• DVLA’s leaflet ‘Driving a Minibus (INF28)’ can be downloaded from www.gov.uk.  
  • The Driver and Vehicle Agency in Northern Ireland also has information on their web site at www.dvlni.gov.uk
  • A list of trainers who provide PCV training for the full D1 can be found on CTA’s web site at  www.ctauk.org.

 

Q7. Is there any additional training our drivers should receive?

In all cases, but particularly where an additional driving test in a minibus has not been required, it is good practice to have drivers assessed and trained in minibus driving and passenger safety before they take passengers out. MiDAS - Minibus Driver Awareness Scheme - provides a structured programme for the assessment and training of drivers.

Further information can be found on the CTA’s web site at www.ctauk.org.  Under the MiDAS arrangements drivers are reassessed every four years to ensure they remain competent. Reduced insurance premiums are available to CTA Member organisations that adopt the MiDAS training scheme.

A similar scheme is available for MPV drivers. See www.ctauk.org for details.

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Q8. Should we be inspecting the safety of our minibus or MPV?

A nominated person should be responsible for ensuring that a full schedule of inspections takes place including:

  • Daily walk-around check by the driver using a pre-printed form (which should be retained as a record) prior to taking the minibus out. 
  • A weekly supervisor check may be appropriate, particularly if there are a lot of different drivers using the minibus during the week.  This will help to ensure that daily checks are being done thoroughly and nothing is being missed. 
  • Servicing as per the vehicle manufacturers recommendations is completed. 
  • An inspection leading to the issue of a MOT test certificate.  A new minibus requires a MOT from year 1. 
  • Safety inspections to a check road safety items similar to that for an MOT and with a maximum interval between inspections of 10 weeks.  These should be carried out by a competent person who is able to sign the inspection document to state that in their professional opinion the vehicle will remain safe and legal until the next scheduled safety inspection.
  • Where a passenger lift is fitted to the vehicle it will need servicing every six months.

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Further reading

  • CTA’s advice leaflets on maintenance schedules and MOT as well as DVSA and DOE’s ‘Guide to Maintaining Roadworthiness’ are available in the Advice and Information section of our website www.ctauk.org.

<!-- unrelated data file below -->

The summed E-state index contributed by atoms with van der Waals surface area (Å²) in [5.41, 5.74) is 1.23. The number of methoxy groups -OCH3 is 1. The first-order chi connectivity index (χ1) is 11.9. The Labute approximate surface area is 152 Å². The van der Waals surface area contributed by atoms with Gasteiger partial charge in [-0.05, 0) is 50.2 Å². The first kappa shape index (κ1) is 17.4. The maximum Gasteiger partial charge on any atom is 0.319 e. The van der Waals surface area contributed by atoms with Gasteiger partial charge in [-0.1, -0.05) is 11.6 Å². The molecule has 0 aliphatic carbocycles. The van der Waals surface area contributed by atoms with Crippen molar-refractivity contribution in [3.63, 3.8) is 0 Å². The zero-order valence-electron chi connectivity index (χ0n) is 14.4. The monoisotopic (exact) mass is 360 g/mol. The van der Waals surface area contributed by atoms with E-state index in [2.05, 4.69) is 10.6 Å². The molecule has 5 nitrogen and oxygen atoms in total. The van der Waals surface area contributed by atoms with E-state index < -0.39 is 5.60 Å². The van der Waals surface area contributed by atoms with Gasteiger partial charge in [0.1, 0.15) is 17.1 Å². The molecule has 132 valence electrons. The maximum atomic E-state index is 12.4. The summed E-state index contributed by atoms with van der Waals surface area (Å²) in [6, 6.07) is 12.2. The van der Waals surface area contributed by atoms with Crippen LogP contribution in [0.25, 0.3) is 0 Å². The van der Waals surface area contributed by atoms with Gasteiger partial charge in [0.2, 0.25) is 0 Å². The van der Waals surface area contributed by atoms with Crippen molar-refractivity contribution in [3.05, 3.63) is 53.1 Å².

Q9. Is it acceptable for the driver to have sole responsibility for the passengers?

Where children or young people are being transported in a vehicle approved child to leader ratios should be complied with.  For safety reasons it is not appropriate for a driver to have sole responsibility for child passengers in a minibus as he/she needs to be able to concentrate on driving without having to ensure the continued appropriate behaviour of passengers. Best practice would be that a nominated Passenger Assistant should be provided who has been trained in their role. PATS - Passenger Assistant Training Scheme -provides a structured programme for the training of Passenger Assistants. Further information can be found on the CTA’s web site at www.ctauk.org.

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Q10. Do seatbelts have to be worn in a minibus?

The law requires all adult passengers to wear adult seatbelts when traveling unless they hold a medical certificate.  Passengers aged 14 and over are legally responsible for ensuring they wear a seat belt. The safest rule for all drivers and passengers should be ‘no belt, no trip’.  

The law for children traveling in minibuses is complex and depends on where in the minibus they are sitting.  The driver is responsible for

  • Ensuring that children under 3 years old use an appropriate child restraint.
  • Ensuring children over 3 years up to 12 years old but under 1.35 metres tall use an appropriate child restraint if available or if not available that they use the seat belt.
  • Ensure that children between 12 and 13 years old or over 1.35 metres tall use the available seat belt.

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Further reading

  • Detailed information about seatbelts in minibuses and MPVs can be found in CTA’s advice leaflet, ‘Seatbelts & Child Restraints’ which can be downloaded from www.ctauk.org.

  

Q11. Can we take our minibus outside of the UK? 

Yes, but there are a number of factors that may have a bearing on any decision to do so, including:

  • All drivers, regardless of what kind of operators licence you usually use in the UK, must have a full, PCV D1 entitlement on their driving licence. This can only be obtained by taking a medical and passing the theory, hazard perception and practical driving test in a minibus.